The Rise of SkywalkerEdit

Kanan is heard in The Rise of Skywalker as one of the Jedi spirits who encourage Rey to defeat Palpatine. He tells Rey that "In the heart of a Jedi lies her strength."


On September 2, 2014, Del Rey Books published Star Wars: A New Dawn, a prequel novel telling the story of how Kanan and Hera met.[18][19]


The comic-book Kanan ran for 12 issues from 2015 to 2016, and was published by Marvel Comics. The series is set during the events of the first season of Star Wars Rebels and focuses on Kanan Jarrus having flashbacks to his time as a Jedi Padawan (when he was known by Caleb Dume).[20] Two story arcs were produced each ran for six issues, the first arc, The Last Padawan, focused on flashbacks which occur around the same time as Star Wars: Episode III – Revenge of the Sith, showing where Kanan was during Order 66. The events of Order 66 in the comic were later retconned in The Bad Batch.[16] The flashbacks of the second arc, First Blood, focused on how Kanan was assigned under Depa Billaba's mentorship, as well as his first battle alongside clone troopers during the Clone Wars. It features an appearance from Rae Sloane, a character from the novel Star Wars: A New Dawn,[21] as well as one from Fenn Rau, a Mandalorian character who would later appear in Rebels.[22]


Lego Star Wars: Droid TalesEdit

Kanan appears in the Lego Star Wars: Droid Tales episode "Mission to Mos Eisley", which adapts his role in the Rebels first-season episode "Droids in Distress".

Video gamesEdit

Kanan also appears as a playable character in several Star Wars video games, as described below:

First half of the seriesEdit

The following games depict Kanan as he appeared during the first two seasons of Rebels.

Second half of the seriesEdit

The following games depict Kanan as he appeared at the start of the third season, in which he is coping with the loss of his sight.

  • Kanan appears in the mobile MOBA Star Wars: Force Arena as a summonable unique assistant for any Light Side squad led by Ezra Bridger, and was available on the game's initial launch in early 2017.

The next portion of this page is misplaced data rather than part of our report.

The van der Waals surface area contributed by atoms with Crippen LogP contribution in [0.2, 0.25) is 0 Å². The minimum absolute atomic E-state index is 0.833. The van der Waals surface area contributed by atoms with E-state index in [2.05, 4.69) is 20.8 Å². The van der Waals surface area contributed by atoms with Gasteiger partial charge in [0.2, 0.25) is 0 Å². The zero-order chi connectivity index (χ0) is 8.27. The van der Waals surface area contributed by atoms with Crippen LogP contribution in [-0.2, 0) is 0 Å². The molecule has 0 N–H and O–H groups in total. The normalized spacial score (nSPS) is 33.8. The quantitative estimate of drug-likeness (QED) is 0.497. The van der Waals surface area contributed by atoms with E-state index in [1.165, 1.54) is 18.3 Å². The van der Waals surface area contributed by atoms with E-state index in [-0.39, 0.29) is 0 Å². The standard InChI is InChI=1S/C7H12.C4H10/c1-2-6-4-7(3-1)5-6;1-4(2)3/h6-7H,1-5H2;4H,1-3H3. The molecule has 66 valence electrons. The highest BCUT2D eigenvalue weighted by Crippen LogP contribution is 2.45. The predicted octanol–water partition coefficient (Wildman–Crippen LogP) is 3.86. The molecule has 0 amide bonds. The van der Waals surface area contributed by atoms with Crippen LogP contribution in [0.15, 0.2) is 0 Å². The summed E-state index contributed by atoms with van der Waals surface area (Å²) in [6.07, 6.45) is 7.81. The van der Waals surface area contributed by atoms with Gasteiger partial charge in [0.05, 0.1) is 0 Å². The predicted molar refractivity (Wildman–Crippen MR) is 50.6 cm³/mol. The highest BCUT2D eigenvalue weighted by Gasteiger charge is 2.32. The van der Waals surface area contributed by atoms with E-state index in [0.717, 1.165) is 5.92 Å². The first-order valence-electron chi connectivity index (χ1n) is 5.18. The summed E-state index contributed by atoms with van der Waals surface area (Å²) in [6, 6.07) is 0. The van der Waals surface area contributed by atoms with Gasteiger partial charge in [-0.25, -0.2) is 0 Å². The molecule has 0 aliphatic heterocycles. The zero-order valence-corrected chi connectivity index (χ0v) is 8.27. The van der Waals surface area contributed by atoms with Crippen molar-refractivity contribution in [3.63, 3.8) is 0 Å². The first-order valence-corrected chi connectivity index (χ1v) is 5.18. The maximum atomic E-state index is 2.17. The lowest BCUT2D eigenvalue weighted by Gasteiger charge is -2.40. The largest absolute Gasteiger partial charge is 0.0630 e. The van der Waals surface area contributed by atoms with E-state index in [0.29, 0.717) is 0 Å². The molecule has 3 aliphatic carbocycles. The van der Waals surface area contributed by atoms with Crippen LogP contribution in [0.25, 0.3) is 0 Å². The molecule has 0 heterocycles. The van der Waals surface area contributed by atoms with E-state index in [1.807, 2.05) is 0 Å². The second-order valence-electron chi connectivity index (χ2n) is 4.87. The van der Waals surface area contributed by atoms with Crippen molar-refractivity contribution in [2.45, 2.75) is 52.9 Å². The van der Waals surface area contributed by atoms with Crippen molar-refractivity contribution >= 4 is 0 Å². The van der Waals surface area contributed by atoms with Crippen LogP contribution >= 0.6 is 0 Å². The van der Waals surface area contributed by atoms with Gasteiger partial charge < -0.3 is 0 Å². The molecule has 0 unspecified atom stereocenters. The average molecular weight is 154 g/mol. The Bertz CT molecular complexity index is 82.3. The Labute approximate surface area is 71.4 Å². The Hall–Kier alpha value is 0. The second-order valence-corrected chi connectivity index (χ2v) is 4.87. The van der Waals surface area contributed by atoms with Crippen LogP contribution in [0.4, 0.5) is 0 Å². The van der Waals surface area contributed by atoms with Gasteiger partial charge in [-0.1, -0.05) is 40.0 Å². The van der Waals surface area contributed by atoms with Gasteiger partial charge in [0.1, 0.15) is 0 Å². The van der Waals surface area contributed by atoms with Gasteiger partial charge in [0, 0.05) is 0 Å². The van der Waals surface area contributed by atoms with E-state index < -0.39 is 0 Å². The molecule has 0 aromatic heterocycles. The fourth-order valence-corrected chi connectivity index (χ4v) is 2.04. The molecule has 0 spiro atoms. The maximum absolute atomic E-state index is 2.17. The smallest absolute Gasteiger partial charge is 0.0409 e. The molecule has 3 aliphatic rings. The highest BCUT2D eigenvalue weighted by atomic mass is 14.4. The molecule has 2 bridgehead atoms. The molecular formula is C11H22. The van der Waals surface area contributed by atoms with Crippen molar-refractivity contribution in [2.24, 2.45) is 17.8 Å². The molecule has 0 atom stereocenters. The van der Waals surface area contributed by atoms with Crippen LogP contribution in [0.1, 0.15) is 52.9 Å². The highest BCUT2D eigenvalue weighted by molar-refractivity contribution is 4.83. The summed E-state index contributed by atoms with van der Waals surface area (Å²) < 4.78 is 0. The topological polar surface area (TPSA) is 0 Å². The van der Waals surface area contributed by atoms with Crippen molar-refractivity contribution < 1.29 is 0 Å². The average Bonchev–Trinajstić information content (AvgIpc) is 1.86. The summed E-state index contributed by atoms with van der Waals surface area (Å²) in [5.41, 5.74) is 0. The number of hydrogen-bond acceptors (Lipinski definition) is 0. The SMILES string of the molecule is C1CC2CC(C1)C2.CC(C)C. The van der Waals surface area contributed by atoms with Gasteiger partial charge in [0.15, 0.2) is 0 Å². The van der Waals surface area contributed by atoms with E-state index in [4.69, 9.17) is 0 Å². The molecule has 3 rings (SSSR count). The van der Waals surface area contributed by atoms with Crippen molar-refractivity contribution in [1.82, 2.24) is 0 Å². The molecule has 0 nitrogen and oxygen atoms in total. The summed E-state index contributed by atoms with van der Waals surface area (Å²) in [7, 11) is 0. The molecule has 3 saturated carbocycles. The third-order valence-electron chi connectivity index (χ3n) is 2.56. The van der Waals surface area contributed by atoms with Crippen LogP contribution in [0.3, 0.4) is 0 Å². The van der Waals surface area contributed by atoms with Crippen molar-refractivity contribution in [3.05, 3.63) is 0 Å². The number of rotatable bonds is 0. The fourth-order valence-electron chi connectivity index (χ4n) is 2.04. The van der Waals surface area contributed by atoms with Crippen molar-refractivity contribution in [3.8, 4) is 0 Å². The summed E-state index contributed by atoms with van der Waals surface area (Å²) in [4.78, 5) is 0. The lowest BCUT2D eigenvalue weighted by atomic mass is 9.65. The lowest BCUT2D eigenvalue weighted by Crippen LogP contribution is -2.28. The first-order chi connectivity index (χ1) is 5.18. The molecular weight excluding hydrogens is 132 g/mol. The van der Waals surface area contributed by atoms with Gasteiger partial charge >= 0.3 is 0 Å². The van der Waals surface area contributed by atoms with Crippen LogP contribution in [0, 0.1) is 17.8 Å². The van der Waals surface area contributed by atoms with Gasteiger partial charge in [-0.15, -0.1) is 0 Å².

• Kanan is a collectible, playable character added to the mobile turn-based role-playing game Star Wars: Galaxy of Heroes in a special Rebels-themed update during the game's second year of operation. He is classified as a tank that disrupts enemy offense, taunts and grants protection to allies.


  1. ^ Windham, Ryder (2015). Ultimate Star Wars: Characters, Creatures, Locations, Technology, Vehicles. USA: DK. p. 114.
  2. ^ Filoni, D., Lucas, G., & Corbett, J. (2021, May 4). Bad BAtch/Aftermath. Bad Batch. episode, Disney Plus.
  3. ^ Hibberd, James (February 11, 2014). "'Star Wars Rebels' first human character revealed". Entertainment Weekly. Retrieved February 11, 2014.
  4. ^ Keane, Sean (2016-03-30). "Star Wars Rebels S2 finale: Twilight of the Apprentice". New York Daily News. Retrieved 2016-12-19.
  5. ^ "See Ya Next Year! on Twitter: "Is Kanan now a reference to Rahm Kota? No, but they both owe a debt to Zatoichi, a character every SW fan should know about. #StarWarsRebels"". Twitter. 2016-03-30. Retrieved 2016-12-19.
  6. ^ "STAR WARS REBELS: WHAT'S IN A NAME?". Star Wars. 29 June 2015. Retrieved 22 December 2021.
  7. ^ a b Radish, Christina (March 11, 2021). "Freddie Prinze Jr. on Coming Out of Retirement for 'Punky Brewster', Reflecting on 'Star Wars Rebels', and Hacky Sack". Collider. Retrieved March 11, 2021.
  8. ^ Ratcliffe, Amy (February 19, 2018). "Dave Filoni on That STAR WARS REBELS Death". The Nerdist. Retrieved February 19, 2018.
  9. ^ Johnson, Kevin (June 20, 2015). "Star Wars Rebels: 'The Siege of Lothal'". The A.V. Club. Los Angeles, California: j2 Global.
  10. ^ "Star Wars Rebels: 'The Lost Commanders' Review". IGN. October 14, 2015. Retrieved December 19, 2016.
  11. ^ Goldman, Eric (March 30, 2016). "Star Wars Rebels: 'Twilight of the Apprentice' Review". IGN. Los Angeles, California: j2 Global.
  12. ^ Goldman, Eric (7 January 2017). "Star Wars Rebels: 'Ghosts of Geonosis' Review". IGN. Los Angeles, California: j2 Global.
  13. ^ Johnson, Kevin. "Sabine's darksaber training opens up old familial wounds in an emotionally rich Star Wars Rebels". The A.V. Club. Los Angeles, California: j2 Global.
  14. ^ "Star Wars Rebels Has Heartbreak On The Horizon". 7 November 2017.
  15. ^ Anderson, Kyle (24 April 2020). "Did You Catch This STAR WARS Villain Cameo in CLONE WARS?". Nerdist. Retrieved 26 April 2020.
  16. ^ a b McGinley, Rhys (May 5, 2021). "The Bad Batch: 10 Of The Big Star Wars Callbacks & References To The Clone Wars & Rebels (So Far)". ScreenRant.
  17. ^ Ross, Dalton (May 4, 2021). "'Star Wars: The Bad Batch' producers explain that surprise cameo". Entertainment Weekly.{{cite web}}: CS1 maint: url-status (link)
  18. ^ Goldman, Eric (August 30, 2014). "Star Wars: A New Dawn Review". IGN. Retrieved May 27, 2016.
  19. ^ "Disney and Random House announce relaunch of Star Wars Adult Fiction line". StarWars.com. April 25, 2014. Retrieved April 25, 2014.
  20. ^ "SWCA: Star Wars Comes Home to Marvel Panel Liveblog". StarWars.com. Retrieved February 5, 2017.
  21. ^ Crouse, Megan (April 26, 2016). "5 of Rae Sloane's Greatest Moments". StarWars.com. Retrieved March 10, 2017.
  22. ^ "Star Wars Rebels not only provides a great episode, but also finally gives Sabine her due". The A.V. Club. 28 January 2016.

External linksEdit